How Does It End? A Way Out of the Ukraine War Proves Elusive.
Indeed, even as Russia widened its artillery, missile and bombing strikes on Sunday, Russian and Ukrainian forces were girding for what is shaping up to be a climactic battle in Kyiv.
Mr. Putin has demonstrated in past conflicts in Syria and Chechnya a willingness not only to bomb heavily populated areas but also to use civilian casualties as leverage against his enemies. Senior U.S. officials said the coming weeks could see a long, drawn-out fight with thousands of casualties on both sides, as well as among the roughly 1.5 million citizens remaining in the city.
Russian and Ukrainian forces are now pitted in fierce street fighting in the suburban towns around the capital. Russian forces greatly outnumber the Ukrainian Army, but the Ukrainians have been ambushing them with Javelin anti-tank missiles supplied by NATO and the United States.
Russia-Ukraine War: Key Things to Know
Expanding the war. Russia launched a barrage of airstrikes at a Ukrainian military base near the Polish border, killing at least 35 people. Western officials said the attack at NATO’s doorstep was not merely a geographic expansion of the invasion but a shift in Russian tactics.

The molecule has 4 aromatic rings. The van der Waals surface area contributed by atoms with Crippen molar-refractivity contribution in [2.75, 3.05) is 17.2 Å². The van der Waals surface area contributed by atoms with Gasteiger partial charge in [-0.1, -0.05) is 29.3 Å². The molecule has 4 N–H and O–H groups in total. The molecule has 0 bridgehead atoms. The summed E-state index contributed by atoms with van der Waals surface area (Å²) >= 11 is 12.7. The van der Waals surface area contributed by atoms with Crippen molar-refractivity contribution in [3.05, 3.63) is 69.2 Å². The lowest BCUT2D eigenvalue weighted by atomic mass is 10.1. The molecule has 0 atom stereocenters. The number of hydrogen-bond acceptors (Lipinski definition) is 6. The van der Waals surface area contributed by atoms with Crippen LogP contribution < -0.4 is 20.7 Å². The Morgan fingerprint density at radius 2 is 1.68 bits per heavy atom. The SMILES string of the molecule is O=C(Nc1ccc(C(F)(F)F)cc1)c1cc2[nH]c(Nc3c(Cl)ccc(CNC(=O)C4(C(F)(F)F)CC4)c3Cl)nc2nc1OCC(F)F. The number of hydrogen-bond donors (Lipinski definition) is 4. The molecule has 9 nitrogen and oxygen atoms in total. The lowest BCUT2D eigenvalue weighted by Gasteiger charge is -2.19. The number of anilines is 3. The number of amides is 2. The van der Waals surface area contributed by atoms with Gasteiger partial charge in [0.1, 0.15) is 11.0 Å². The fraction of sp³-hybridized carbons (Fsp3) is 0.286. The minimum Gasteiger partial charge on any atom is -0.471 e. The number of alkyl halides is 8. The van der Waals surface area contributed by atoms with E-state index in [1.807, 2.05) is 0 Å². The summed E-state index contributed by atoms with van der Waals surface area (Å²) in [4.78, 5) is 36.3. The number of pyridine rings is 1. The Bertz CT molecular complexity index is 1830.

Lt. Gen. Scott D. Berrier, the director of the Defense Intelligence Agency, told lawmakers last week there was a limit to how long Kyiv could hold on as Russian forces edged closer from the east, north and south, tightening the vise. “With supplies being cut off, it will become somewhat desperate in, I would say, 10 days to two weeks,” General Berrier said.
Another senior U.S. official, speaking on the condition of anonymity to discuss confidential intelligence assessments, said it could take up to two weeks for Russian forces to encircle Kyiv and then at least another month to seize it. That would require a combination of relentless bombardment and what could be weeks or months of door-to-door street fighting.
“It will come at a very high price in Russian blood,” said retired Adm. James G. Stavridis, the former supreme allied commander for Europe. That high cost, he added, could cause Mr. Putin to destroy the city with an onslaught of missiles, artillery and bombs — “continuing a swath of war crimes unlike any we have seen in the 21st century.”
Abandoning Plan A, and Dividing the Nation
The Russian assault has so far failed to achieve any of Mr. Putin’s initial objectives. But on the battlefield, he is closer to some goals than others.